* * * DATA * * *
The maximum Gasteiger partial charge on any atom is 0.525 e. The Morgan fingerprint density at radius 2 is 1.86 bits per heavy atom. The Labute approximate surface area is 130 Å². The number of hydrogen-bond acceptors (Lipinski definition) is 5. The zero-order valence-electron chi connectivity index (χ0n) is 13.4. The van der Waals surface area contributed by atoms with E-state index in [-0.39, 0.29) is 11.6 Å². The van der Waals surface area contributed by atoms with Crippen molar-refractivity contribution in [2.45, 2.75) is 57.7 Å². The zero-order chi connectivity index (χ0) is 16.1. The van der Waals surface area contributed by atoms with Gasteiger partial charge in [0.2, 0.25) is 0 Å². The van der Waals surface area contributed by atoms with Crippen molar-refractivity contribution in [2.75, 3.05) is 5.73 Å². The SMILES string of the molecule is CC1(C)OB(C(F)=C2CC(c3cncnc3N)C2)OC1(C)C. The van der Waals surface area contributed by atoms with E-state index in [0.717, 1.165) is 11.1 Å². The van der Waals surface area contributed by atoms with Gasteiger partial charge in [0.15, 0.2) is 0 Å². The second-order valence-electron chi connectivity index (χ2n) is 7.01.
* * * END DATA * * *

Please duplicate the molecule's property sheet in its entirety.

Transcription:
The maximum Gasteiger partial charge on any atom is 0.525 e. The Morgan fingerprint density at radius 2 is 1.86 bits per heavy atom. The Labute approximate surface area is 130 Å². The number of hydrogen-bond acceptors (Lipinski definition) is 5. The zero-order valence-electron chi connectivity index (χ0n) is 13.4. The van der Waals surface area contributed by atoms with E-state index in [-0.39, 0.29) is 11.6 Å². The van der Waals surface area contributed by atoms with Crippen molar-refractivity contribution in [2.45, 2.75) is 57.7 Å². The zero-order chi connectivity index (χ0) is 16.1. The van der Waals surface area contributed by atoms with Gasteiger partial charge in [0.2, 0.25) is 0 Å². The van der Waals surface area contributed by atoms with Crippen molar-refractivity contribution in [2.75, 3.05) is 5.73 Å². The SMILES string of the molecule is CC1(C)OB(C(F)=C2CC(c3cncnc3N)C2)OC1(C)C. The van der Waals surface area contributed by atoms with E-state index in [0.717, 1.165) is 11.1 Å². The van der Waals surface area contributed by atoms with Gasteiger partial charge in [0.15, 0.2) is 0 Å². The second-order valence-electron chi connectivity index (χ2n) is 7.01.